The secret of pitching a story

#SillySeasonPR #9

The secret of pitching a story #SillySeasonPR

The secret of pitching a story

One week I wrote newspaper articles about a new financial services company, a new shop with a community mission, a business celebrating a 30-year anniversary and a business exporting high quality, hi-tech products.

How did these businesses pitch their stories?

  1. Email to the newsdesk
  2. Press release sent to the newspaper
  3. Facebook message direct to journalist
  4. Information given on a factory tour

What’s the best way to pitch your story?

The one that works.

Seriously, there are many ways to pitch a story and they all work for some people and don’t work for lots of other people.

The challenge is to find the way of pitching that works for your story, for you and the journalist you are targeting.

Be prepared

However you pitch your story, it’s essential that your pitch:

  • is short and punchy
  • is easy to understand
  • excites the person you are approaching

and, most importantly,

  • lets the story tell itself

Of course, your story does need to be interesting and exciting in order to do all this.

On my factory tour, it was a few simple facts about the company’s achievements that impressed me – no sales pitch, no boasts – just plain facts that spoke for themselves and made me think: “I want to write about that.”

Don’t wind journalists up

Sometimes people try to tell journalists what to do, what angle to take and insist that they visit to interview a senior person. This is not a good idea. It’s one thing to make suggestions, but another to tell journalists what to do in their own publication. Understandably, journalists get annoyed when this happens.

Invite rather than demand. Suggest rather than insist.

Let your business speak for itself

Surprisingly, many businesses talk about themselves without actually saying what they do or what they achieve.

When you pitch a story, show round a journalist or just talk about about your business, your message needs to be clear and straightforward. Don’t waffle or go into needless background that tires your listener or makes them want to end the conversation.

Don’t worry needlessly about how you contact a journalist, because if you get the pitch right, your story will sell itself.

Your #SillySeasonPR #9 task is to think of how to pitch your story in a few words that will make the listener ask to hear more. Good luck and do ask any questions you have.

Tomorrow: ? Visit to find out

Use the content and tips in our videos and posts below to boost your business.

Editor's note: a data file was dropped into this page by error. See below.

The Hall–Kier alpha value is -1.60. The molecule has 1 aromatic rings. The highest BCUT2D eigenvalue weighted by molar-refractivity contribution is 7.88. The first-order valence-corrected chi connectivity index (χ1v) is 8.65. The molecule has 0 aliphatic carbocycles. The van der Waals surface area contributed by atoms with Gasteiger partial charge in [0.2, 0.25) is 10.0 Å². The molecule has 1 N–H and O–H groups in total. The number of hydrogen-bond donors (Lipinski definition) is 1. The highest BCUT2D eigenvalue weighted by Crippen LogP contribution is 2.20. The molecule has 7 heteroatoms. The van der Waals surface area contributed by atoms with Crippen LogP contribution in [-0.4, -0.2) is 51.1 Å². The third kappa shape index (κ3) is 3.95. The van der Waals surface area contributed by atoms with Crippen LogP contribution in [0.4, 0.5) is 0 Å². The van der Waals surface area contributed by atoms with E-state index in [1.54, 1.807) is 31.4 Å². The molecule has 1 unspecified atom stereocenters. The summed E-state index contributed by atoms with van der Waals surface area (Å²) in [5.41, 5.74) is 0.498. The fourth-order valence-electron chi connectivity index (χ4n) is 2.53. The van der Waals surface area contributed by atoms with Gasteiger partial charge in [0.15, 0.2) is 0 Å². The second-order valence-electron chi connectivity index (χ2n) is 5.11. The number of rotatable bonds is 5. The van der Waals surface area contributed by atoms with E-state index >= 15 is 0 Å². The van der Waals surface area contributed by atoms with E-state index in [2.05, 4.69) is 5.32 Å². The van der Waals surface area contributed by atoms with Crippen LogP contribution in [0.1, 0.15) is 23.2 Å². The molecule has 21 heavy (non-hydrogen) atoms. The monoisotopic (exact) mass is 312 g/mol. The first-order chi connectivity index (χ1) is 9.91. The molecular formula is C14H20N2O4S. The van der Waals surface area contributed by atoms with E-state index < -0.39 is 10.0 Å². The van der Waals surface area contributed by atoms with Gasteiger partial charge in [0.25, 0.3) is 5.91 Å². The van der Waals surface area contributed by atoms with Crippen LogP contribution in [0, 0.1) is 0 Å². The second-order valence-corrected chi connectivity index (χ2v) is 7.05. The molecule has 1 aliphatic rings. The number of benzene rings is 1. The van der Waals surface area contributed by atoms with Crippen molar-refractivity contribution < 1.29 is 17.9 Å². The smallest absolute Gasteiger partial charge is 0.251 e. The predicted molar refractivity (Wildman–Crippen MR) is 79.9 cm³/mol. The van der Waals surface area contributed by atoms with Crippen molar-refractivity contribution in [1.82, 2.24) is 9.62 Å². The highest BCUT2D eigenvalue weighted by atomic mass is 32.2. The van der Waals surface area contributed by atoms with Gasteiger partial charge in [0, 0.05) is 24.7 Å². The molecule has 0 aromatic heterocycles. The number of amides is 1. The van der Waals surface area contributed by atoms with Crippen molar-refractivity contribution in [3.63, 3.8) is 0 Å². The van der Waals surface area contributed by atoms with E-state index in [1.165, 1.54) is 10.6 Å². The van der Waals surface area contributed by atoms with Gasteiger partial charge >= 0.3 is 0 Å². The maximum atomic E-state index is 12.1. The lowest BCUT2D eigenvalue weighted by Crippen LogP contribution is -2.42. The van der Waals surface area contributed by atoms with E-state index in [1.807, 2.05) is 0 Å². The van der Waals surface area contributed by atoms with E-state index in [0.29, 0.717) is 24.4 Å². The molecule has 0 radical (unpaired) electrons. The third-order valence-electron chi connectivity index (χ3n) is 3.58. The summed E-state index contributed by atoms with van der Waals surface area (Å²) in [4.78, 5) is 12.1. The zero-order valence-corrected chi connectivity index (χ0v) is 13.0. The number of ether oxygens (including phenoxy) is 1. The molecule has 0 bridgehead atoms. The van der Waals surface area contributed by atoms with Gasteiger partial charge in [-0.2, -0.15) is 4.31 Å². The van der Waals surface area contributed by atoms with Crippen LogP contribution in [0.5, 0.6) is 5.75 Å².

Three stories waiting to be deciphered

Press releases work best when there is a clear focus on one story. From the headline and the first sentence you know what it’s about.

Sometimes I receive press releases with no clear story or three little stories or even no story. I’ve even had press releases passed to me by colleagues with the comment: “I think there’s a story in there somewhere.”

You have to work hard to figure it out and if it’s not obvious, you give up, which wastes the effort of writing the press release.

If you have three stories, write three press releases to get maximum coverage. If they’re crammed into one article, you’ll lose the impact and, if it does get published, no one will realise what it’s really about.

You could also find that different stories appeal to different segments of your target audience. So you could send one story to publications for one segment and another story to publications aimed at a different group.

Good stories are valuable. Don’t waste them.

Tell a spellbinding story

Tell a spellbinding story with your press release

Are you sitting comfortably? Then I’ll begin.

Everyone enjoys a good story. Stories are the best way for businesses to get their messages across to customers.

As a business journalist, I often get people calling me saying they’ve started a new business with no idea of what to say about it. I’m always interested in why someone starts a business, especially in these tough times, so I ask them what inspired them.

This simple question is often the key to unlocking the story of their business. They tell me about their life, the barriers they’ve come up against, their dreams and how they’ve pursued them, and a lot more.

Suddenly, they’ve gone from being just someone who’s opened another business to someone with an interesting story. It usually says a lot about their business too, revealing their ethos and how they operate.

Not all journalists are ready to put the work in to discover the story, so it’s good to discover your own story and tell it for yourself.

What drives you to run your business? What has happened along the way? What thoughts struck you so you decided to make your business that bit different from everyone else?

Capture the imagination of your audience as you tell the story of your journey to success.

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